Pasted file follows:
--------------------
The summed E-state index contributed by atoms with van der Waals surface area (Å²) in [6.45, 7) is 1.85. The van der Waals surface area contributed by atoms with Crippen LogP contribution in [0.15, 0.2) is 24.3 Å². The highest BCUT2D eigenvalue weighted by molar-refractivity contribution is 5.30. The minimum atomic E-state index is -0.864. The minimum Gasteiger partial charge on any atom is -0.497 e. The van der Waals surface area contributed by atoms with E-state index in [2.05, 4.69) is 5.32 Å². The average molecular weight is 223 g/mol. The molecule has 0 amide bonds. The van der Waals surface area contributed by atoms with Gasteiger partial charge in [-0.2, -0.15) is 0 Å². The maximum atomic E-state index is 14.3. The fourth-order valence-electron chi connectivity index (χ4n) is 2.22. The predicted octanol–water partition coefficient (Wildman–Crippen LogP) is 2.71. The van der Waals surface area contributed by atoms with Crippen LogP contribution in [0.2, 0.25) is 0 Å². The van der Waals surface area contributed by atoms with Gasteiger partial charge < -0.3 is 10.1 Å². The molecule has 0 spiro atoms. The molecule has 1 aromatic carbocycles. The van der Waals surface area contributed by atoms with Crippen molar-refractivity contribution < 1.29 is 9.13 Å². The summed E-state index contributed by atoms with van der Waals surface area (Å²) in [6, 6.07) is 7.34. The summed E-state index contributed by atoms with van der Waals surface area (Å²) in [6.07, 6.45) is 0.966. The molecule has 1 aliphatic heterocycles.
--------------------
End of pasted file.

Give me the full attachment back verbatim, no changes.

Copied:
The summed E-state index contributed by atoms with van der Waals surface area (Å²) in [6.45, 7) is 1.85. The van der Waals surface area contributed by atoms with Crippen LogP contribution in [0.15, 0.2) is 24.3 Å². The highest BCUT2D eigenvalue weighted by molar-refractivity contribution is 5.30. The minimum atomic E-state index is -0.864. The minimum Gasteiger partial charge on any atom is -0.497 e. The van der Waals surface area contributed by atoms with E-state index in [2.05, 4.69) is 5.32 Å². The average molecular weight is 223 g/mol. The molecule has 0 amide bonds. The van der Waals surface area contributed by atoms with Gasteiger partial charge in [-0.2, -0.15) is 0 Å². The maximum atomic E-state index is 14.3. The fourth-order valence-electron chi connectivity index (χ4n) is 2.22. The predicted octanol–water partition coefficient (Wildman–Crippen LogP) is 2.71. The van der Waals surface area contributed by atoms with Crippen LogP contribution in [0.2, 0.25) is 0 Å². The van der Waals surface area contributed by atoms with Gasteiger partial charge < -0.3 is 10.1 Å². The molecule has 0 spiro atoms. The molecule has 1 aromatic carbocycles. The van der Waals surface area contributed by atoms with Crippen molar-refractivity contribution < 1.29 is 9.13 Å². The summed E-state index contributed by atoms with van der Waals surface area (Å²) in [6, 6.07) is 7.34. The summed E-state index contributed by atoms with van der Waals surface area (Å²) in [6.07, 6.45) is 0.966. The molecule has 1 aliphatic heterocycles.